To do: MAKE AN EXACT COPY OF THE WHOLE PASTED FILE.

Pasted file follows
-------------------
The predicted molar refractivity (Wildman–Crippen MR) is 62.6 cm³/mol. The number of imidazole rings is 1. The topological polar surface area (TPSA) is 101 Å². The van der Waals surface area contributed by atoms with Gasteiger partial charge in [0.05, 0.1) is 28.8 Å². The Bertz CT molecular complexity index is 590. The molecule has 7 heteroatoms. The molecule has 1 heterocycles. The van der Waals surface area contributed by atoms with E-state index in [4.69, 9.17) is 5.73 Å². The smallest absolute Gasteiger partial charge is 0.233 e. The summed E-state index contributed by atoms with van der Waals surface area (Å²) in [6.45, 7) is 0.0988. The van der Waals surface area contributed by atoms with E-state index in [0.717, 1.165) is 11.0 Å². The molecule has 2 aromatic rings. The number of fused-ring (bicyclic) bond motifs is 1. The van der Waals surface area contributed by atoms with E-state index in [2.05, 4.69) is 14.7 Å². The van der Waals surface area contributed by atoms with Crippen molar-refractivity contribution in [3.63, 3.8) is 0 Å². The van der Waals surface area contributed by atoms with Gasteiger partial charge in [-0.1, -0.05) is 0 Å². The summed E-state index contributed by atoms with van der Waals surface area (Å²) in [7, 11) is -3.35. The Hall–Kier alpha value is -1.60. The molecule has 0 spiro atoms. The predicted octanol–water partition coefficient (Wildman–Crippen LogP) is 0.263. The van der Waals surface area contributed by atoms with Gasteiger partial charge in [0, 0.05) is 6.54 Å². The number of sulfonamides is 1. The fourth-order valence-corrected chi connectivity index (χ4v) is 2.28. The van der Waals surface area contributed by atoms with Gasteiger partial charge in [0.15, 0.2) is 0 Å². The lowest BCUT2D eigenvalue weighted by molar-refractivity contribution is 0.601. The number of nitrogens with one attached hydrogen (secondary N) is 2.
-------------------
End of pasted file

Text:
The predicted molar refractivity (Wildman–Crippen MR) is 62.6 cm³/mol. The number of imidazole rings is 1. The topological polar surface area (TPSA) is 101 Å². The van der Waals surface area contributed by atoms with Gasteiger partial charge in [0.05, 0.1) is 28.8 Å². The Bertz CT molecular complexity index is 590. The molecule has 7 heteroatoms. The molecule has 1 heterocycles. The van der Waals surface area contributed by atoms with E-state index in [4.69, 9.17) is 5.73 Å². The smallest absolute Gasteiger partial charge is 0.233 e. The summed E-state index contributed by atoms with van der Waals surface area (Å²) in [6.45, 7) is 0.0988. The van der Waals surface area contributed by atoms with E-state index in [0.717, 1.165) is 11.0 Å². The molecule has 2 aromatic rings. The number of fused-ring (bicyclic) bond motifs is 1. The van der Waals surface area contributed by atoms with E-state index in [2.05, 4.69) is 14.7 Å². The van der Waals surface area contributed by atoms with Crippen molar-refractivity contribution in [3.63, 3.8) is 0 Å². The van der Waals surface area contributed by atoms with Gasteiger partial charge in [-0.1, -0.05) is 0 Å². The summed E-state index contributed by atoms with van der Waals surface area (Å²) in [7, 11) is -3.35. The Hall–Kier alpha value is -1.60. The molecule has 0 spiro atoms. The predicted octanol–water partition coefficient (Wildman–Crippen LogP) is 0.263. The van der Waals surface area contributed by atoms with Gasteiger partial charge in [0, 0.05) is 6.54 Å². The number of sulfonamides is 1. The fourth-order valence-corrected chi connectivity index (χ4v) is 2.28. The van der Waals surface area contributed by atoms with Gasteiger partial charge in [0.15, 0.2) is 0 Å². The lowest BCUT2D eigenvalue weighted by molar-refractivity contribution is 0.601. The number of nitrogens with one attached hydrogen (secondary N) is 2.